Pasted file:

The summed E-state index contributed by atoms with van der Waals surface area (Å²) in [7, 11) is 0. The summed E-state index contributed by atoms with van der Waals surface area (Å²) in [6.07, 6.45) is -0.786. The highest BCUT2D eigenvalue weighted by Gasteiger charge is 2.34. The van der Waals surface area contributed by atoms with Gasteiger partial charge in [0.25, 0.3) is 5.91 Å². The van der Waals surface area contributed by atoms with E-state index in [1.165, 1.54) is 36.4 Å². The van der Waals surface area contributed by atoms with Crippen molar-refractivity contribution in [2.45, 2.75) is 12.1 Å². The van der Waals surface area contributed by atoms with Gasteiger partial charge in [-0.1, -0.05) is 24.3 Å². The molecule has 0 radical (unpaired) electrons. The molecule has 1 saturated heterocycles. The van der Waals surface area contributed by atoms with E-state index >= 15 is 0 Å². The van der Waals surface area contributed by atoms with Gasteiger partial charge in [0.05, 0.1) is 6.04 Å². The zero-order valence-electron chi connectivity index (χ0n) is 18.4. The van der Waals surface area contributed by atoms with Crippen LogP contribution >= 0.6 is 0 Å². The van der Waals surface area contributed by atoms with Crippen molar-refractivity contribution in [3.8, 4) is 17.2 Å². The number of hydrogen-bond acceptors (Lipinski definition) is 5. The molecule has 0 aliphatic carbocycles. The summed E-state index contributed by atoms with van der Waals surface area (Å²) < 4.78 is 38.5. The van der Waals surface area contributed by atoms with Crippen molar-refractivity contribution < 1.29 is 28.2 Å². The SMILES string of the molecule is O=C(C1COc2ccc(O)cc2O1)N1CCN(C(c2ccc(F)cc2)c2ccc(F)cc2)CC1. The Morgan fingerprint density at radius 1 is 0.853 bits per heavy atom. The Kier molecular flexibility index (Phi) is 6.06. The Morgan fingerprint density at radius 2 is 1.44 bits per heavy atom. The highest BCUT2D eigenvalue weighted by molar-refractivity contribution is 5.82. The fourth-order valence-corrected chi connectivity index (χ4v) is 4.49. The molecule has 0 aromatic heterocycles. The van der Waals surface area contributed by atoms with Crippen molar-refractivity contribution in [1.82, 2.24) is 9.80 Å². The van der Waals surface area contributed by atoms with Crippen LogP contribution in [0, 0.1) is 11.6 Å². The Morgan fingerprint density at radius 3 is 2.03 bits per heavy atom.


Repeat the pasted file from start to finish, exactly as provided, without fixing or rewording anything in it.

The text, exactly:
The summed E-state index contributed by atoms with van der Waals surface area (Å²) in [7, 11) is 0. The summed E-state index contributed by atoms with van der Waals surface area (Å²) in [6.07, 6.45) is -0.786. The highest BCUT2D eigenvalue weighted by Gasteiger charge is 2.34. The van der Waals surface area contributed by atoms with Gasteiger partial charge in [0.25, 0.3) is 5.91 Å². The van der Waals surface area contributed by atoms with E-state index in [1.165, 1.54) is 36.4 Å². The van der Waals surface area contributed by atoms with Crippen molar-refractivity contribution in [2.45, 2.75) is 12.1 Å². The van der Waals surface area contributed by atoms with Gasteiger partial charge in [-0.1, -0.05) is 24.3 Å². The molecule has 0 radical (unpaired) electrons. The molecule has 1 saturated heterocycles. The van der Waals surface area contributed by atoms with E-state index >= 15 is 0 Å². The van der Waals surface area contributed by atoms with Gasteiger partial charge in [0.05, 0.1) is 6.04 Å². The zero-order valence-electron chi connectivity index (χ0n) is 18.4. The van der Waals surface area contributed by atoms with Crippen LogP contribution >= 0.6 is 0 Å². The van der Waals surface area contributed by atoms with Crippen molar-refractivity contribution in [3.8, 4) is 17.2 Å². The number of hydrogen-bond acceptors (Lipinski definition) is 5. The molecule has 0 aliphatic carbocycles. The summed E-state index contributed by atoms with van der Waals surface area (Å²) < 4.78 is 38.5. The van der Waals surface area contributed by atoms with Crippen molar-refractivity contribution < 1.29 is 28.2 Å². The SMILES string of the molecule is O=C(C1COc2ccc(O)cc2O1)N1CCN(C(c2ccc(F)cc2)c2ccc(F)cc2)CC1. The Morgan fingerprint density at radius 1 is 0.853 bits per heavy atom. The Kier molecular flexibility index (Phi) is 6.06. The Morgan fingerprint density at radius 2 is 1.44 bits per heavy atom. The highest BCUT2D eigenvalue weighted by molar-refractivity contribution is 5.82. The fourth-order valence-corrected chi connectivity index (χ4v) is 4.49. The molecule has 0 aromatic heterocycles. The van der Waals surface area contributed by atoms with Crippen molar-refractivity contribution in [1.82, 2.24) is 9.80 Å². The van der Waals surface area contributed by atoms with Crippen LogP contribution in [0, 0.1) is 11.6 Å². The Morgan fingerprint density at radius 3 is 2.03 bits per heavy atom.